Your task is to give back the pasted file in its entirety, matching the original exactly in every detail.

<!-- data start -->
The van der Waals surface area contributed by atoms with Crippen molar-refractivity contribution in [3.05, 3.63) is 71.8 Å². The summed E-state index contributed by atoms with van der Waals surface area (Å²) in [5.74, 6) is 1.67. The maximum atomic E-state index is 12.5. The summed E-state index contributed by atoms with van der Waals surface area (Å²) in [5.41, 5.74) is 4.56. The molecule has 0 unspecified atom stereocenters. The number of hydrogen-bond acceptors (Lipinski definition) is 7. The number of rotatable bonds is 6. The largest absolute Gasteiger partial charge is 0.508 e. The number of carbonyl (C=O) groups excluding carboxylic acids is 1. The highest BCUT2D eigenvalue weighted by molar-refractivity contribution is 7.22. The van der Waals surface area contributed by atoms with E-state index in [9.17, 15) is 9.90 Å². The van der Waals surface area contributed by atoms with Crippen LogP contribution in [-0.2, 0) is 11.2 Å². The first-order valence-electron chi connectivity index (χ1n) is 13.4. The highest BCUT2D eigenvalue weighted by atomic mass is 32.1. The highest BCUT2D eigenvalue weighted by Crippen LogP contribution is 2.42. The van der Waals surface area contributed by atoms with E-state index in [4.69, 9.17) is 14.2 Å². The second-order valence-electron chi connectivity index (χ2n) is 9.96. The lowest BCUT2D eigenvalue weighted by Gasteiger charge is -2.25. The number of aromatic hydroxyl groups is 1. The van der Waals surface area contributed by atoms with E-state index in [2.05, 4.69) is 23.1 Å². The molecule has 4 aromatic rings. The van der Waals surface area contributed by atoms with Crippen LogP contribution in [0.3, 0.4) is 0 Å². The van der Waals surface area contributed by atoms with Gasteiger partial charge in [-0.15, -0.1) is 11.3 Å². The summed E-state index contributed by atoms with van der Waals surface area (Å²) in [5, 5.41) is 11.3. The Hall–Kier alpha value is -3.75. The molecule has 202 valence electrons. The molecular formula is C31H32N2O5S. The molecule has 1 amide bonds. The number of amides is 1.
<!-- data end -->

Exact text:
The van der Waals surface area contributed by atoms with Crippen molar-refractivity contribution in [3.05, 3.63) is 71.8 Å². The summed E-state index contributed by atoms with van der Waals surface area (Å²) in [5.74, 6) is 1.67. The maximum atomic E-state index is 12.5. The summed E-state index contributed by atoms with van der Waals surface area (Å²) in [5.41, 5.74) is 4.56. The molecule has 0 unspecified atom stereocenters. The number of hydrogen-bond acceptors (Lipinski definition) is 7. The number of rotatable bonds is 6. The largest absolute Gasteiger partial charge is 0.508 e. The number of carbonyl (C=O) groups excluding carboxylic acids is 1. The highest BCUT2D eigenvalue weighted by molar-refractivity contribution is 7.22. The van der Waals surface area contributed by atoms with E-state index in [9.17, 15) is 9.90 Å². The van der Waals surface area contributed by atoms with Crippen LogP contribution in [-0.2, 0) is 11.2 Å². The first-order valence-electron chi connectivity index (χ1n) is 13.4. The highest BCUT2D eigenvalue weighted by atomic mass is 32.1. The highest BCUT2D eigenvalue weighted by Crippen LogP contribution is 2.42. The van der Waals surface area contributed by atoms with E-state index in [4.69, 9.17) is 14.2 Å². The second-order valence-electron chi connectivity index (χ2n) is 9.96. The lowest BCUT2D eigenvalue weighted by Gasteiger charge is -2.25. The number of aromatic hydroxyl groups is 1. The van der Waals surface area contributed by atoms with E-state index in [2.05, 4.69) is 23.1 Å². The molecule has 4 aromatic rings. The van der Waals surface area contributed by atoms with Crippen LogP contribution in [0.3, 0.4) is 0 Å². The van der Waals surface area contributed by atoms with Gasteiger partial charge in [-0.15, -0.1) is 11.3 Å². The summed E-state index contributed by atoms with van der Waals surface area (Å²) in [5, 5.41) is 11.3. The Hall–Kier alpha value is -3.75. The molecule has 202 valence electrons. The molecular formula is C31H32N2O5S. The molecule has 1 amide bonds. The number of amides is 1.